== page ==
When I wake up I find myself on the balcony of one of the upper floors of an apartment block in north-eastern China. My associate, Song, and I are filming the spectacular estuary of the Songhua Jiang below for a travelogue for Sky TV. It seems the Chinese authorities are keen to promote tourism in the area. It is a Sunday morning and from our high vantage point, Song and I can see for miles. It is late August, near the end of the rainy season, and while the rainfall this year has been concentrated mainly in July, much of the flood plain is still underwater. Around the swollen river basin acres of lush green landscape luxuriate. Song points toward a flooded football field to our right, saying that despite the pitch being waterlogged the locals are about to turn out to play.

‘We are used to a bit of water. We have long tradition. Chinese invent football in the Han period over two thousand years ago,’ he says. Is called Cuju. Means to kick a ball.’

I show no surprise. Through classes in Tai Chi, I have developed an interest in Sino culture, and have come to understand that the Chinese invented practically everything from paper and printing to gunpowder and aerial flight, and most advances in science and medicine can be attributed to the Chinese.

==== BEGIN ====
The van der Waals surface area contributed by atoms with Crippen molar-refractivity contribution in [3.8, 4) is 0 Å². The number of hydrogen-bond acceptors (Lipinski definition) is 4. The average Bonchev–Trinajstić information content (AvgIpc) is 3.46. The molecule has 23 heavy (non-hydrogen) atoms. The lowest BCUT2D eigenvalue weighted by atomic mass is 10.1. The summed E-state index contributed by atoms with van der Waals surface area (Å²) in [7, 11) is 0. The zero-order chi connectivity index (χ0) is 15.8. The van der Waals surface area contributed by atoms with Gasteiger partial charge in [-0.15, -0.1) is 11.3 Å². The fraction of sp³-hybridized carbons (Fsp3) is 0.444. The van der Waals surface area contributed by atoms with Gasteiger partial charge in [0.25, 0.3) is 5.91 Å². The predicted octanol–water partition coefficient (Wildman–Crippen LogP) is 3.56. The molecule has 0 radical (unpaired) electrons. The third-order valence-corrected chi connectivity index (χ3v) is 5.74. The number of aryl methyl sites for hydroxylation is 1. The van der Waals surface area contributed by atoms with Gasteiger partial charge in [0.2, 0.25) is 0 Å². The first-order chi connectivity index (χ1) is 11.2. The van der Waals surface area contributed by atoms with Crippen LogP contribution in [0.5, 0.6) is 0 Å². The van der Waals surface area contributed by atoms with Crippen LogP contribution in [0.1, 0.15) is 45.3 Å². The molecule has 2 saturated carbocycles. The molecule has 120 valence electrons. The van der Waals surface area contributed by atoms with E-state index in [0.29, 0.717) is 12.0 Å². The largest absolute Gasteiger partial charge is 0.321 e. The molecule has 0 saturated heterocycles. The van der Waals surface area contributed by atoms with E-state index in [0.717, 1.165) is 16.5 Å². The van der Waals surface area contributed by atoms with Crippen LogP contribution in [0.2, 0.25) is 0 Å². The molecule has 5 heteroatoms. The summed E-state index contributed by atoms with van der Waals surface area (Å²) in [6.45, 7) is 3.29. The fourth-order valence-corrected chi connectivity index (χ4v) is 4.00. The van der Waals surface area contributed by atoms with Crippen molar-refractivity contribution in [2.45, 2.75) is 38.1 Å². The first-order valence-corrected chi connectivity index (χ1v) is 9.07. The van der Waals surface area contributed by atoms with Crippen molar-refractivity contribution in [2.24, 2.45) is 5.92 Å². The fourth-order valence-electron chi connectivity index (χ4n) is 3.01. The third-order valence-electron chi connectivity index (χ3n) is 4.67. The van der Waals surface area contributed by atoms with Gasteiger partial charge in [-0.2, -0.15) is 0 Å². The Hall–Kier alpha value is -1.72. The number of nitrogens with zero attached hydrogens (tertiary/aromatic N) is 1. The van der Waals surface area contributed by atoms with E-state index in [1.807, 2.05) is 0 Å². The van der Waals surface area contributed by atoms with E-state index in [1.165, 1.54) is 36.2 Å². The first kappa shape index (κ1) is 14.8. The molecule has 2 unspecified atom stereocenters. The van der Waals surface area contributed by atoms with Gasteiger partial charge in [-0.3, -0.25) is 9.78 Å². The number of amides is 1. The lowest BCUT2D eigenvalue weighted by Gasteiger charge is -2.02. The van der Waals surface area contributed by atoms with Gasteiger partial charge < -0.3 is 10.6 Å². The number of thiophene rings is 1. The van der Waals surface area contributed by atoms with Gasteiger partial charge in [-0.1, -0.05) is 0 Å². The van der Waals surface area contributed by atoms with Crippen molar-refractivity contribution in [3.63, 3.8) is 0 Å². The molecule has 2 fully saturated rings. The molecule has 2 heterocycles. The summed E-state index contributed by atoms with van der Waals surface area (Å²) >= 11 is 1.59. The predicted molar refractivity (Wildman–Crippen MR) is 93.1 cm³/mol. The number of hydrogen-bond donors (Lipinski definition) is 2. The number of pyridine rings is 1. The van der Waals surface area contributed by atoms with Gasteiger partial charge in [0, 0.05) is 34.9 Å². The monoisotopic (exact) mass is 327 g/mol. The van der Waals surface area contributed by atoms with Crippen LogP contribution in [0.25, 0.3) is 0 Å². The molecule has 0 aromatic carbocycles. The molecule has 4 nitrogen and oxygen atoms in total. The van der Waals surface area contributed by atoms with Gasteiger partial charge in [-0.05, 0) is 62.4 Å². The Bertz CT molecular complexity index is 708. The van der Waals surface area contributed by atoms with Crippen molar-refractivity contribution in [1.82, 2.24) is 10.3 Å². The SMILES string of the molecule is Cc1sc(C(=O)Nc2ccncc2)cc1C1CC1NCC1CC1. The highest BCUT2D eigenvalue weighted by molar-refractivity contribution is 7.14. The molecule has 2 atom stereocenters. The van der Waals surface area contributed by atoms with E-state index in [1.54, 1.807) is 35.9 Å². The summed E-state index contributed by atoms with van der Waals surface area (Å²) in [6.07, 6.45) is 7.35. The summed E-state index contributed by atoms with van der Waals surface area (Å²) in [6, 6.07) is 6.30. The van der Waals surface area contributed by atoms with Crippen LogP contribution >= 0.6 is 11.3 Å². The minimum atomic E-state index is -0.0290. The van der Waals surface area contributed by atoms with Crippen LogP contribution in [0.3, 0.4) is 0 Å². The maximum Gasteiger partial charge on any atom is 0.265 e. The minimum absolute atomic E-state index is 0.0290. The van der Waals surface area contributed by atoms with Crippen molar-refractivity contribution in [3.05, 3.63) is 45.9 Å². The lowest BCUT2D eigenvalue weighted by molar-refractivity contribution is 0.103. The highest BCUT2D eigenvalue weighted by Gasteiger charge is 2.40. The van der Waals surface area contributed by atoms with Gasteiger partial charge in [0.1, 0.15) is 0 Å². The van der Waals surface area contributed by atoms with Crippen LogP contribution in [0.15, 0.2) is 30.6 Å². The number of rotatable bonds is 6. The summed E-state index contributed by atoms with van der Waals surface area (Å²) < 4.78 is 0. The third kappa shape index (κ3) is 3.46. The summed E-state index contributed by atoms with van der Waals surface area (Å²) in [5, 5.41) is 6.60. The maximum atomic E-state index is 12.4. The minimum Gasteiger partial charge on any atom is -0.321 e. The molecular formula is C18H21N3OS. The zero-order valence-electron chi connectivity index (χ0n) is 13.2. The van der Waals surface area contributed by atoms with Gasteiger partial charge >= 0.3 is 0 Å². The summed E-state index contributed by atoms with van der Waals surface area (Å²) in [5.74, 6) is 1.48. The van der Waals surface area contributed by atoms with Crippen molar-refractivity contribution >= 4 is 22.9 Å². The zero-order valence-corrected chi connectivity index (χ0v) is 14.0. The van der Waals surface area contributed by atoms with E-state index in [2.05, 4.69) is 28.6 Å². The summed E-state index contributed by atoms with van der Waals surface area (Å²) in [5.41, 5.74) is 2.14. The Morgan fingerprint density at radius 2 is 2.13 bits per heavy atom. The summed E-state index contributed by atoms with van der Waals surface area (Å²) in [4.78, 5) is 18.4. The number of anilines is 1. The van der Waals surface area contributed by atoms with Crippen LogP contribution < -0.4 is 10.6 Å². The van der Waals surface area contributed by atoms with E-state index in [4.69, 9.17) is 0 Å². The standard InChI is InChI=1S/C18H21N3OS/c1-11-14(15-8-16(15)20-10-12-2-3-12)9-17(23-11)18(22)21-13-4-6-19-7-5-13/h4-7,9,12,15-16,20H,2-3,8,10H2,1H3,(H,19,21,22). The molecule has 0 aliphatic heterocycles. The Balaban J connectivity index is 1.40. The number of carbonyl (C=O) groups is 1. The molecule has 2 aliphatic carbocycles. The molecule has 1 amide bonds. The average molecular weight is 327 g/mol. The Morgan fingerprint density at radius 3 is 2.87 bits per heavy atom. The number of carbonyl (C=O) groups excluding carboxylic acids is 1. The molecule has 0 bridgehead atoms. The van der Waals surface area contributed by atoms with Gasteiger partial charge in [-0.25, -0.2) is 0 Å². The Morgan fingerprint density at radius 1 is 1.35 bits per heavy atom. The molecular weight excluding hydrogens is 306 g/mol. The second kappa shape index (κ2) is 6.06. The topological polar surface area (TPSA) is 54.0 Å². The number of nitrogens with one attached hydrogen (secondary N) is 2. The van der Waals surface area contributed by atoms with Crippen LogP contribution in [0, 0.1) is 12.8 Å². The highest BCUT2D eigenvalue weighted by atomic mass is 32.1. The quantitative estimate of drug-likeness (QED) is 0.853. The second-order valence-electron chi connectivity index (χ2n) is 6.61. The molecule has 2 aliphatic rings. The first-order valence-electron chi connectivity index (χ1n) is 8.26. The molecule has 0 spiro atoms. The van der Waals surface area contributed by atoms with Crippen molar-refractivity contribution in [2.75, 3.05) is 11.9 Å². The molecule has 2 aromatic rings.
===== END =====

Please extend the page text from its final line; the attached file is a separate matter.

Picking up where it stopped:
Song goes a little deeper into the history of cuju in the region and says that he feels the water football game would look great on film, with a commentary about the history of the game from its Han dynasty roots. I nod my agreement, but in reality I feel distracted.

In a conversation that must be puzzling to Song I establish that it is 1988 – the year before Tianamen Square. I have gone back seventeen years. While I am conscious of my vitality, I have the strange sensation that I am also an observer of my life. I can remember my yesterday quite literally as if it were yesterday but this is seventeen years forward. I am aware of this as I resume the dialogue with Song.

A boat carrying a team decked out in carnival colours chanting something patriotic is coming up the river. It is hot and humid and a dank haze hangs suspended above the water as if waiting for an impressionist painter. The regressing part of me is trying frantically to get a handle on what is happening. According to the log I am keeping to help with later editing of the film, I have been in the Peoples’ Republic for ten days and am scheduled to be there for another ten. I am missing Monique, Sebastian and Promise. Song says that the phone lines will not be down for much longer but I know they will be down until my arrival, so I will be unable to phone home.